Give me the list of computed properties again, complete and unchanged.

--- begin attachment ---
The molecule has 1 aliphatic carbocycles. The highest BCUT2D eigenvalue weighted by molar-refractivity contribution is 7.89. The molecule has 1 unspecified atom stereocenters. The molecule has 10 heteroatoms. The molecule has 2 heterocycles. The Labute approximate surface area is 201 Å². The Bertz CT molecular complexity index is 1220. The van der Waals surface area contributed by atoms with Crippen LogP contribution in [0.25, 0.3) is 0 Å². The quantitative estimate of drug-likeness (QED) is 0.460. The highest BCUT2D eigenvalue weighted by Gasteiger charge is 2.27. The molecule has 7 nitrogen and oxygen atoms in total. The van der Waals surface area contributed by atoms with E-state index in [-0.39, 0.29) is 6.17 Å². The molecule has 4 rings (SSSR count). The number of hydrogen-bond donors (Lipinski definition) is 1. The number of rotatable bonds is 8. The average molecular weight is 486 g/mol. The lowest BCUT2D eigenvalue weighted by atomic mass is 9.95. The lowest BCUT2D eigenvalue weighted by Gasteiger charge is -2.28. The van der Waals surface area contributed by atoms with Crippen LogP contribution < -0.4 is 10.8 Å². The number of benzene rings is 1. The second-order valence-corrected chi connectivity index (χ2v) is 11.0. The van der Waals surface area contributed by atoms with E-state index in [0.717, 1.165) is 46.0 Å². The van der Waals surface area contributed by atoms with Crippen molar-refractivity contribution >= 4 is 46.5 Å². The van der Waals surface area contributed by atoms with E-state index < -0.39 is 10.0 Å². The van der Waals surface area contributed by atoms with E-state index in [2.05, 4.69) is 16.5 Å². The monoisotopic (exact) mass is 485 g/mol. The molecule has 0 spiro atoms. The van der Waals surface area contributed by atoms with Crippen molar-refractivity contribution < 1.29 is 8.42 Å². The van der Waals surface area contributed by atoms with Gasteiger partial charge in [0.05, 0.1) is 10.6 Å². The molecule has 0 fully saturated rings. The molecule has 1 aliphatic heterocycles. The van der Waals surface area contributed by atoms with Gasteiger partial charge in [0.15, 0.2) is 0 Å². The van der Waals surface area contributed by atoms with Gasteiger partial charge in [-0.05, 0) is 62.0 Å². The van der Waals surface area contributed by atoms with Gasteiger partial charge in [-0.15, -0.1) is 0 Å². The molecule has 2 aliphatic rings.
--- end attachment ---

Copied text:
The molecule has 1 aliphatic carbocycles. The highest BCUT2D eigenvalue weighted by molar-refractivity contribution is 7.89. The molecule has 1 unspecified atom stereocenters. The molecule has 10 heteroatoms. The molecule has 2 heterocycles. The Labute approximate surface area is 201 Å². The Bertz CT molecular complexity index is 1220. The van der Waals surface area contributed by atoms with Crippen LogP contribution in [0.25, 0.3) is 0 Å². The quantitative estimate of drug-likeness (QED) is 0.460. The highest BCUT2D eigenvalue weighted by Gasteiger charge is 2.27. The molecule has 7 nitrogen and oxygen atoms in total. The van der Waals surface area contributed by atoms with E-state index in [-0.39, 0.29) is 6.17 Å². The molecule has 4 rings (SSSR count). The number of hydrogen-bond donors (Lipinski definition) is 1. The number of rotatable bonds is 8. The average molecular weight is 486 g/mol. The lowest BCUT2D eigenvalue weighted by atomic mass is 9.95. The lowest BCUT2D eigenvalue weighted by Gasteiger charge is -2.28. The van der Waals surface area contributed by atoms with Crippen LogP contribution < -0.4 is 10.8 Å². The number of benzene rings is 1. The second-order valence-corrected chi connectivity index (χ2v) is 11.0. The van der Waals surface area contributed by atoms with E-state index in [0.717, 1.165) is 46.0 Å². The van der Waals surface area contributed by atoms with Crippen molar-refractivity contribution >= 4 is 46.5 Å². The van der Waals surface area contributed by atoms with E-state index < -0.39 is 10.0 Å². The van der Waals surface area contributed by atoms with E-state index in [2.05, 4.69) is 16.5 Å². The monoisotopic (exact) mass is 485 g/mol. The molecule has 0 spiro atoms. The van der Waals surface area contributed by atoms with Crippen molar-refractivity contribution < 1.29 is 8.42 Å². The van der Waals surface area contributed by atoms with Gasteiger partial charge in [0.05, 0.1) is 10.6 Å². The molecule has 0 fully saturated rings. The molecule has 1 aliphatic heterocycles. The van der Waals surface area contributed by atoms with Gasteiger partial charge in [0.15, 0.2) is 0 Å². The van der Waals surface area contributed by atoms with Gasteiger partial charge in [-0.05, 0) is 62.0 Å². The van der Waals surface area contributed by atoms with Gasteiger partial charge in [-0.15, -0.1) is 0 Å². The molecule has 2 aliphatic rings.